Skip to main content

Republicans still can't decide whether there is a War on Caterpillars Women, or whether President Obama started it, or whether it's a fictional invention of the media or the Democrats, or whether it's a Democratic War on Women Ann Romney.

This week, Michele Bachmann said, "There is no war on women. There's never been a war on women." Which is either on or off message, depending on the day. For example, Sen. John McCain on Meet the Press, March 20, 2012:

GREGORY: Do you think that there is something of a war on women among Republicans?

McCAIN: I think we have to fix that. I think that there is a perception out there because of how this whole contraception issue played out — ah, we need to get off of that issue, in my view.

But this week, during a Senate debate on reauthorization of the Violence Against Women Act, McCain flip-flopped on the problem he'd previously acknowledged. He took to the floor to make his case while his party launched an unprecedented opposition because they don't like the part where it includes protection for immigrants, lesbians and Native American women. Or, as Melissa McEwan (aka Shakespeare's Sister) brilliantly described it, "Protect the sanctity of traditional domestic violence!"

While McCain ultimately voted to reauthorize the act, he first had to spend more than 10 minutes explaining why women are perfectly equal already and, just as his fellow Republican Bachmann claimed, the War on Women is mere fiction:

My friends, this supposed “War on Women” or the use of similarly outlandish rhetoric by partisan operatives has two purposes, and both are political in their purpose and effect. The first, purely political; the first is to distract citizens from real issues that really matter, and the second is to give talking heads something to sputter about when they appear on cable television. Neither purpose does anything to advance the well being of any American. [...]

To suggest that one group of us or one party speaks for all women or that one group has an agenda to harm women and another to help them is ridiculous if for no other reason than it assumes a unity of interests, beliefs, concerns, experiences and ambition among all women that doesn’t exist among men or among any race or class. [...]

Thankfully, I believe men and women of our country are smart enough to recognize that when a politician or political party resorts to dividing us in the name of bringing us together, it usually means that they’re either out of ideas or short on resolve to address the challenges of our time. At this time in our nation’s history, we face an abundance of hard choices. The vicious slogans and the declaring of phony wars are intended to avoid those hard choices and to escape paying a political price for doing so. [...]

Leaving these problems unaddressed indefinitely and resorting to provoking greater divisions among us at a time when we most need unity might not be a war against this or that group of Americans, but it is surely a surrender: a surrender of our responsibilities to the country and a surrender of decency.

Apparently, Mitt Romney's flip-flopping is contagious, and John McCain has a bad case of it.

As I previously wrote, and as readers of this series well know, Republicans can deny it all they want, but there is a War on Women. It's real, and it's dangerous, and it's not about zingers and slogans:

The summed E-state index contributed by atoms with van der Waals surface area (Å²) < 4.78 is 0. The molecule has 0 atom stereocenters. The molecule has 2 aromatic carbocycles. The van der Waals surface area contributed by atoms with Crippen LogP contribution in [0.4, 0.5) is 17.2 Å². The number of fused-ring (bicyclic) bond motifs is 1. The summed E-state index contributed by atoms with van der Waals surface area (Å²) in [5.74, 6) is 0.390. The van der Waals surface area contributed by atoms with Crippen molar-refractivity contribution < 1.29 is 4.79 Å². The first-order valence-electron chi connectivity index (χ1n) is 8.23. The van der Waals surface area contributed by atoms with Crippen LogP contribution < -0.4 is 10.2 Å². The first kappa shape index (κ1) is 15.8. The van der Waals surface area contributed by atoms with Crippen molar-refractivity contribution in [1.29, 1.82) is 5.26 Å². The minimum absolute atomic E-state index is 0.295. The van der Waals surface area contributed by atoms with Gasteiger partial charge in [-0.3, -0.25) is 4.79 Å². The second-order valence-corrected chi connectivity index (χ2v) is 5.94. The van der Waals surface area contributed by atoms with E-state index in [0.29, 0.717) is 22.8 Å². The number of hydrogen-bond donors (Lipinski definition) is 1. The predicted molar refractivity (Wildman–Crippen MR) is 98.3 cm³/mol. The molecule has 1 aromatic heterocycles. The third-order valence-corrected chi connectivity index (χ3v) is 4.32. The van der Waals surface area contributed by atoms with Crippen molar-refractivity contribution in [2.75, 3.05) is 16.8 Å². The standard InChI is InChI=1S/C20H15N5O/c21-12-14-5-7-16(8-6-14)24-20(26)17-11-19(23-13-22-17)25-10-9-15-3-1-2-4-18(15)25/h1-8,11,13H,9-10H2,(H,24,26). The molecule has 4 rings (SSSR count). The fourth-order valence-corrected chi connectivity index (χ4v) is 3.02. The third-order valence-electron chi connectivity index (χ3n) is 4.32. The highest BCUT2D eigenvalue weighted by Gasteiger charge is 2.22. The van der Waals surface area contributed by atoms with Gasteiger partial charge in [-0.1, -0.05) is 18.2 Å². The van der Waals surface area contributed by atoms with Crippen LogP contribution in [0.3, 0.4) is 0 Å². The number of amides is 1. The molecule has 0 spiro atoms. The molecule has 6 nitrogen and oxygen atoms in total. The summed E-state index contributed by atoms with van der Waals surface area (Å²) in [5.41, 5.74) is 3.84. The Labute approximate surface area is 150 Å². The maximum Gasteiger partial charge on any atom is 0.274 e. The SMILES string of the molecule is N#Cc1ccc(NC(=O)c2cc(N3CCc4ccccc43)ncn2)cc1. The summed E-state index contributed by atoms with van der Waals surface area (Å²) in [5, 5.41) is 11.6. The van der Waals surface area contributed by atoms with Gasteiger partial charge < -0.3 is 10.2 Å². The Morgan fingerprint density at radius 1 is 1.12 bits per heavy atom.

It's about a constant legislative assault by the Republican Party, at the state and federal level, on women's equality and basic rights, from health care to equal pay to funding programs to combat violence against women. Women aren't stupid, even if Republicans, like Herman Cain, insist that "men are much more familiar with the failed policies than a lot of other people."
Despite the best efforts of the 31 Republicans (yes, all men) who voted against it, the Senate passed the not-watered-down Violence Against Women Act. Next stop is the House, so tell your representatives to pass the Violence Against Women Act.

 



This week’s good, bad and ugly below the fold.

  • Dear Concerned Women Trolls of America, I got your "coarse vulgarities from the left" right here: Fuck you. No, seriously. Fuck you.
  • Looks like the forced-birth terrorists are trying to run another dumb sting operation on Planned Parenthood:
    The anti-choice crowd's big new thing is that, in the words of National Right to Life president Carol Tobias, "the real war on women" is that "roughly half" of abortions "are performed on unborn girls." Since roughly half of pregnancies are girls, that makes a general sort of statistical sense, though since the vast, overwhelming majority of abortions are performed long before sex can be determined, it's absolutely beside the point when it comes to a war on women.
    In other words, FAIL. Sting FAIL. Statistics FAIL. FAIL, FAIL, FAIL. Oh, and by the way, FAIL. You know what to do: Donate to Planned Parenthood.
  • Here's a super-duper pro-lifey idea: let's blame mothers when their prematurely born infants die, charge them with a felony, take their other children away from them, and toss them in prison for 10 years. Because that's totally the pro-life, pro-child, family values thing to do.
  • Dear Mississippi Gov. Phil Bryant: Fuck you. No, seriously. Fuck you.
  • Democracy in action, Republican style:
    A young woman approached [Washington] attorney general and gubernatorial wannabe Rob McKenna to ask him his stance on the Reproductive Parity Act [...]
    Woman: "What's your stance on the Reproductive Parity Act?"
    McKenna: "My stance is I'm a lawyer for the State. You can turn that recorder off if you'd like, instead of trying to bushwhack me. It's not really very polite is it? Do you think you're honest?"

    Woman: "I'm just wondering..."

    McKenna: "Do you think you're being honest?"

    Woman: "Huh?"

    McKenna: "Are you being honest? Or are you just not going to answer my question?"

    Woman: "I'm a youth worker who's wondering..."

    McKenna: "You're not being honest. Forget it."

    Woman: "Okay..."

    McKenna: "You're just trying to gain a political advantage, sorry. Why don't you go get a job?"

  • Dear South Carolina State Sen. Kevin Bryant: Fuck you. No, seriously. Fuck you.
  • Your tax dollars at work:
    If you want to help carry out the anti-abortion mission of the taxpayer-funded Care Net Pregnancy Resource Center, you have to be a Christian.

    It’s right there on the Rapid City, S.D., center’s volunteer application.